Saturday, August 13, 2022

Can the Personal Representative of a Deceased Separated Spouse Start a Claim Against the Surviving Former Spouse?


In a decision released on February 25, 2022, the British Columbia Court of Appeal confirmed that the personal representative of a deceased separated married spouse may bring a family law claim against the surviving spouse if they had not divorced. The case is Weaver Estate v. Weaver 2022 BCCA 79.

Lani Jo Weaver and Albert Russell Weaver married in 1993 and separated in 2005. They did not divorce, sign any separation agreement or bring any family law proceedings against each other.

Ms. Weaver died in 2020, and in November 2020, the administrator of her estate brought a family law claim in British Columbia against Mr. Weaver seeking a division of family property including jointly owned real estate in British Columbia and in the United States. Mr. Weaver brought an application in the Supreme Court of British Columbia in which he asked to dismiss the claim on the basis that because of Ms. Weaver’s death her administrator did not have standing to bring the claim and the court did not have jurisdiction to hear it. Mr. Weaver’s application was dismissed, and he appealed to the Court of Appeal.

The Court of Appeal held that Ms. Weaver’s administrator did have standing to bring the claim on behalf of her estate. The decision is based primarily on the wording of the legislation.

The Section 81 of the Family Law Act provides that on separation each spouse is entitled to an undivided one-half interest in family property and is equally responsible for family debt. The legislation provides that the one-half interest is as a tenant in common, the implication of which is that on death the one-half interest falls into the souse’s estate and does not pass to the other joint owner by right-of-survivorship as in a joint tenancy.  The word spouse is defined in section 3 to include a former spouse.

The time limits for brining a family law claim for a division of family property are set out in section 198 and depend on whether the spouses are married or are spouses by virtue of living in a marriage-like relationship. Pursuant to section 198 (2), the claim must be filed in court

(a)in the case of spouses who were married, the date

(i)a judgment granting a divorce of the spouses is made, or

(ii)an order is made declaring the marriage of the spouses to be a nullity, or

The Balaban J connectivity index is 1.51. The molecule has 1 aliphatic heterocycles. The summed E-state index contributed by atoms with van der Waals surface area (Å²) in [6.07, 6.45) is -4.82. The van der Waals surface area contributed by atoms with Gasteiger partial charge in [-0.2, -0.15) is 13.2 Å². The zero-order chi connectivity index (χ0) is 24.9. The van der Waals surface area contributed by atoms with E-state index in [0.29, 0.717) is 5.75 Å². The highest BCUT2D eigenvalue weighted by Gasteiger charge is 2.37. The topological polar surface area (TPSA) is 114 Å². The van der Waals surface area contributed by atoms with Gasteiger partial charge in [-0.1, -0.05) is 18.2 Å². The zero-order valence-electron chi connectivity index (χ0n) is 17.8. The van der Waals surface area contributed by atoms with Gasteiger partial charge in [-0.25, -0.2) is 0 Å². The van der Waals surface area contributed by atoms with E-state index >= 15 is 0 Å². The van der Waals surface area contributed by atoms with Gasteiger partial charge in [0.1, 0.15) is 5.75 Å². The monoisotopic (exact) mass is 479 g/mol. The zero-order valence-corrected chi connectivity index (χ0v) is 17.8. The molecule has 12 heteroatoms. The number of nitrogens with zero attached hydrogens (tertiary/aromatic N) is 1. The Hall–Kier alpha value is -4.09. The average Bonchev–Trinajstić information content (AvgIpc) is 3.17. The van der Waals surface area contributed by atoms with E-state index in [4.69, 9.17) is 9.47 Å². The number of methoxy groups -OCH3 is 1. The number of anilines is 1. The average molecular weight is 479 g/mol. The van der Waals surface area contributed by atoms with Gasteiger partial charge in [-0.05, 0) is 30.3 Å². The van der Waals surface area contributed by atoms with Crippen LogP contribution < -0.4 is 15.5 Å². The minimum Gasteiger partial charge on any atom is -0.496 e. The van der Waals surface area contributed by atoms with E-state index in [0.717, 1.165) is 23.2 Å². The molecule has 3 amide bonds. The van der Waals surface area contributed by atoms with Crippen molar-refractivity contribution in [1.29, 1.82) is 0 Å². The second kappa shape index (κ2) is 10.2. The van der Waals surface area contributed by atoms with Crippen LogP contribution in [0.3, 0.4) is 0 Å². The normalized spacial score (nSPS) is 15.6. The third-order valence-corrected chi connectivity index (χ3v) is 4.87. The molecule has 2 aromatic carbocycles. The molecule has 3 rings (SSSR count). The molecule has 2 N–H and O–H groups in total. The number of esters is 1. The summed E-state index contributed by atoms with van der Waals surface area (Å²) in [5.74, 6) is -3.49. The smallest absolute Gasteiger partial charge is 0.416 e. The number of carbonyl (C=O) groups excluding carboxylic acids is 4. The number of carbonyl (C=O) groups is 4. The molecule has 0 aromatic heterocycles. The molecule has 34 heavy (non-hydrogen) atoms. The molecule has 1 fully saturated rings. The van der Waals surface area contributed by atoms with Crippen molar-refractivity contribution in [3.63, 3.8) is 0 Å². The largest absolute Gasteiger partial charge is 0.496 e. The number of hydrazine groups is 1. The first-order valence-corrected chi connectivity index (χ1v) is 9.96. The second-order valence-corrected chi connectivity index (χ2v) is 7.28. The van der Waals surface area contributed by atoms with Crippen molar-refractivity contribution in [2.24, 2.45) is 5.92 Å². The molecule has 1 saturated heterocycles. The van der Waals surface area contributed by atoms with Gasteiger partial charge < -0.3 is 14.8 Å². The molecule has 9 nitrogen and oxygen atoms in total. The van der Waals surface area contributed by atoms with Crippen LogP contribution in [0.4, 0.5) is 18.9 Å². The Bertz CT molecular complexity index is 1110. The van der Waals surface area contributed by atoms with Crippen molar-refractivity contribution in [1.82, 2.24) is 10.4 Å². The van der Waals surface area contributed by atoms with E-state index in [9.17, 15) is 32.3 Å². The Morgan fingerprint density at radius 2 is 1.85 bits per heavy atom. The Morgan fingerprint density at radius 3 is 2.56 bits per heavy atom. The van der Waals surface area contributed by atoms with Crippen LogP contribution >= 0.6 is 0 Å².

(b)in the case of spouses who were living in a marriage-like relationship, the date the spouses separated.

(The running of the time limit may be suspended in some circumstances.)

The Supreme Court Family Law Rules contain provisions providing that claims may survive the death of a spouse and for the appointment of a litigation representative to start or continue a family law case on behalf of a deceased’s estate.

Section 150 of the Wills, Estates and Succession Act provides (with certain specified exceptions such as defamation claims) a cause of action or proceeding survives the death a person who has a claim or is a party to a proceeding.

Madam Justice DeWitt-Van Oosten, for the Court of Appeal, contrasted the Family Law Act with legislation in some of the other provinces where the relevant legislation expressly excluded claims by or against the estate of a deceased separated spouse. If the British Columbia Legislative Assembly intended to exclude claims by the personal representative of a deceased former spouse, it could have done so expressly.

Furthermore, the case law established that a surviving former spouse could bring a claim against the estate of a deceased former spouse, and it would be unfair if the personal representative of the deceased former spouse could not similarly make a claim against the surviving former spouse.

In light of the language of the legislation, this decision does not appear to me to be controversial. But there is an interesting point to consider. In view of the fact that only living spouses may divorce, is there any limitation period for a claim either made against the estate of a deceased separated married spouse, or brought on behalf of the estate of the deceased separated spouse? What if both spouses have been dead for decades?

Madam Justice DeWitt-Van Oosten commented briefly on this point:


[81]         The chambers judge did not address this issue. Nor did we receive full submissions on the point. For present purposes, I simply note that the modern principle of statutory interpretation, as applied to s. 198(2)(a) of the FLA and s. 150 of WESA, may support an interpretation that the administrator of an estate would have two years from the date of death of the separated and deceased spouse to commence a claim for division.

I confess that on reading the legislation, I am not sure how those sections support that interpretation. I hope that this will be considered in a future case, because in many cases an undue delay would be unfair to either the living separated spouse or to the beneficiaries of the deceased spouse. There may perhaps be other defences available particularly if the claimant’s delay caused the defendant to change their position to their detriment. From the perspective of the person making the claim, it is best not to delay.

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